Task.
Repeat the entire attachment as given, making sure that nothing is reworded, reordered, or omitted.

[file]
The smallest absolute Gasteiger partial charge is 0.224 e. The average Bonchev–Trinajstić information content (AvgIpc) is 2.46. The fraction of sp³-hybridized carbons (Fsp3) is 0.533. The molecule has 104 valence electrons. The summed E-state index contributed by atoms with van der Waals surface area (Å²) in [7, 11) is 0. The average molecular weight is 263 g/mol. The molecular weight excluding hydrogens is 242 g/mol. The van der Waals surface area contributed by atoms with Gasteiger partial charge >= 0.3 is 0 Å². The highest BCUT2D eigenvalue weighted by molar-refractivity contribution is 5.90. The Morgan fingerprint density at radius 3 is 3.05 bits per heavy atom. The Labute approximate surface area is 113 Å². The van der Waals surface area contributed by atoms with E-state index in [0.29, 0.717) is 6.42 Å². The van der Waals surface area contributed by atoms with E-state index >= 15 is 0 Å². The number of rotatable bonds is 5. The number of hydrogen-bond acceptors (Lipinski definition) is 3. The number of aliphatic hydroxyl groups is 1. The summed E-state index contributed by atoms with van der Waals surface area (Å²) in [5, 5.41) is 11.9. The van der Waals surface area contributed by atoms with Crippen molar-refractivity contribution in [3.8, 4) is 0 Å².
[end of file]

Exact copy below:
The smallest absolute Gasteiger partial charge is 0.224 e. The average Bonchev–Trinajstić information content (AvgIpc) is 2.46. The fraction of sp³-hybridized carbons (Fsp3) is 0.533. The molecule has 104 valence electrons. The summed E-state index contributed by atoms with van der Waals surface area (Å²) in [7, 11) is 0. The average molecular weight is 263 g/mol. The molecular weight excluding hydrogens is 242 g/mol. The van der Waals surface area contributed by atoms with Gasteiger partial charge >= 0.3 is 0 Å². The highest BCUT2D eigenvalue weighted by molar-refractivity contribution is 5.90. The Morgan fingerprint density at radius 3 is 3.05 bits per heavy atom. The Labute approximate surface area is 113 Å². The van der Waals surface area contributed by atoms with E-state index in [0.29, 0.717) is 6.42 Å². The van der Waals surface area contributed by atoms with E-state index >= 15 is 0 Å². The number of rotatable bonds is 5. The number of hydrogen-bond acceptors (Lipinski definition) is 3. The number of aliphatic hydroxyl groups is 1. The summed E-state index contributed by atoms with van der Waals surface area (Å²) in [5, 5.41) is 11.9. The van der Waals surface area contributed by atoms with Crippen molar-refractivity contribution in [3.8, 4) is 0 Å².